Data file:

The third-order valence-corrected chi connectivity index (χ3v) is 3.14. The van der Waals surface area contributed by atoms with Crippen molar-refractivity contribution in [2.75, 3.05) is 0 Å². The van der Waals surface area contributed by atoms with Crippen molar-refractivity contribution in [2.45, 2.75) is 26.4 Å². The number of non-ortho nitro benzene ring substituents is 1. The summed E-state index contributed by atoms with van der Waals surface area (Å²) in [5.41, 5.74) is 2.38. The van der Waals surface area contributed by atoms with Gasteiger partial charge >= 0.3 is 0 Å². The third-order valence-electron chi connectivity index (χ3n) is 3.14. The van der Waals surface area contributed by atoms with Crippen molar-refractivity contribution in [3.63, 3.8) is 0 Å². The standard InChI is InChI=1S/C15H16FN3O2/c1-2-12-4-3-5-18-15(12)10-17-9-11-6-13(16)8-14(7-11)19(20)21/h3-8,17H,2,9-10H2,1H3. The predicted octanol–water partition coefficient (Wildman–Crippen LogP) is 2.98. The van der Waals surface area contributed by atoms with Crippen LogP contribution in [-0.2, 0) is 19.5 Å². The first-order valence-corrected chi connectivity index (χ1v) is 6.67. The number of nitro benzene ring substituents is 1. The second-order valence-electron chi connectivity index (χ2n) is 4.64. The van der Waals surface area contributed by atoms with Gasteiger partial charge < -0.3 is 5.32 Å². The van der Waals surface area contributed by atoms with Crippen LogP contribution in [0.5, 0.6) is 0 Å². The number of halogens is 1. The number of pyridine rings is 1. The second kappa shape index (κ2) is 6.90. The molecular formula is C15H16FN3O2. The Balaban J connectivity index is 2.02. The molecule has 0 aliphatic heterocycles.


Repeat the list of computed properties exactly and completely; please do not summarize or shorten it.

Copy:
The third-order valence-corrected chi connectivity index (χ3v) is 3.14. The van der Waals surface area contributed by atoms with Crippen molar-refractivity contribution in [2.75, 3.05) is 0 Å². The van der Waals surface area contributed by atoms with Crippen molar-refractivity contribution in [2.45, 2.75) is 26.4 Å². The number of non-ortho nitro benzene ring substituents is 1. The summed E-state index contributed by atoms with van der Waals surface area (Å²) in [5.41, 5.74) is 2.38. The van der Waals surface area contributed by atoms with Gasteiger partial charge >= 0.3 is 0 Å². The third-order valence-electron chi connectivity index (χ3n) is 3.14. The van der Waals surface area contributed by atoms with Crippen molar-refractivity contribution in [3.63, 3.8) is 0 Å². The standard InChI is InChI=1S/C15H16FN3O2/c1-2-12-4-3-5-18-15(12)10-17-9-11-6-13(16)8-14(7-11)19(20)21/h3-8,17H,2,9-10H2,1H3. The predicted octanol–water partition coefficient (Wildman–Crippen LogP) is 2.98. The van der Waals surface area contributed by atoms with Crippen LogP contribution in [-0.2, 0) is 19.5 Å². The first-order valence-corrected chi connectivity index (χ1v) is 6.67. The number of nitro benzene ring substituents is 1. The second-order valence-electron chi connectivity index (χ2n) is 4.64. The van der Waals surface area contributed by atoms with Gasteiger partial charge < -0.3 is 5.32 Å². The van der Waals surface area contributed by atoms with Crippen LogP contribution in [0.5, 0.6) is 0 Å². The number of halogens is 1. The number of pyridine rings is 1. The second kappa shape index (κ2) is 6.90. The molecular formula is C15H16FN3O2. The Balaban J connectivity index is 2.02. The molecule has 0 aliphatic heterocycles.